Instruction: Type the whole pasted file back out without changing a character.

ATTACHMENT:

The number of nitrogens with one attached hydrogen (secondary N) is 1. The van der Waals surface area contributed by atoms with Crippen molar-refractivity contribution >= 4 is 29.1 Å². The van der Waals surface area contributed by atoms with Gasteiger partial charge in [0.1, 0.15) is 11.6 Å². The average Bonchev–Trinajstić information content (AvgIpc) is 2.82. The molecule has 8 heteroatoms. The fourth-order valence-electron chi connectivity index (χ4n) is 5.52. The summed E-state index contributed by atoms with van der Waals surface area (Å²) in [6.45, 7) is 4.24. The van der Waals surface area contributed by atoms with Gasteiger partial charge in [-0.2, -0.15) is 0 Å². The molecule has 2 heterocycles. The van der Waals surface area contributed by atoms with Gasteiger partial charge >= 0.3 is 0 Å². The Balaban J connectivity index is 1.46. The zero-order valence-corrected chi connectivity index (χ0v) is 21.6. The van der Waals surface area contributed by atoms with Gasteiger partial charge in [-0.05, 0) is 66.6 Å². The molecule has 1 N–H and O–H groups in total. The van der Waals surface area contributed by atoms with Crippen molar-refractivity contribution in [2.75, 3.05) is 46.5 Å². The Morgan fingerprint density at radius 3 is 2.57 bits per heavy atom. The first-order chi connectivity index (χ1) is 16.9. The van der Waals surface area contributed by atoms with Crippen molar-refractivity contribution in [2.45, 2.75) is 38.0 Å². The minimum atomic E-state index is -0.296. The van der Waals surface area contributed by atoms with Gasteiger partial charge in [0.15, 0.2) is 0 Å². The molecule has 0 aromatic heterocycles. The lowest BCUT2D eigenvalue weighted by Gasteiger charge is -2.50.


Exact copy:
The number of nitrogens with one attached hydrogen (secondary N) is 1. The van der Waals surface area contributed by atoms with Crippen molar-refractivity contribution >= 4 is 29.1 Å². The van der Waals surface area contributed by atoms with Gasteiger partial charge in [0.1, 0.15) is 11.6 Å². The average Bonchev–Trinajstić information content (AvgIpc) is 2.82. The molecule has 8 heteroatoms. The fourth-order valence-electron chi connectivity index (χ4n) is 5.52. The summed E-state index contributed by atoms with van der Waals surface area (Å²) in [6.45, 7) is 4.24. The van der Waals surface area contributed by atoms with Gasteiger partial charge in [-0.2, -0.15) is 0 Å². The molecule has 2 heterocycles. The van der Waals surface area contributed by atoms with Gasteiger partial charge >= 0.3 is 0 Å². The Balaban J connectivity index is 1.46. The zero-order valence-corrected chi connectivity index (χ0v) is 21.6. The van der Waals surface area contributed by atoms with Gasteiger partial charge in [-0.05, 0) is 66.6 Å². The molecule has 1 N–H and O–H groups in total. The van der Waals surface area contributed by atoms with Crippen molar-refractivity contribution in [2.75, 3.05) is 46.5 Å². The Morgan fingerprint density at radius 3 is 2.57 bits per heavy atom. The first-order chi connectivity index (χ1) is 16.9. The van der Waals surface area contributed by atoms with Crippen molar-refractivity contribution in [2.45, 2.75) is 38.0 Å². The minimum atomic E-state index is -0.296. The van der Waals surface area contributed by atoms with Gasteiger partial charge in [0.15, 0.2) is 0 Å². The molecule has 0 aromatic heterocycles. The lowest BCUT2D eigenvalue weighted by Gasteiger charge is -2.50.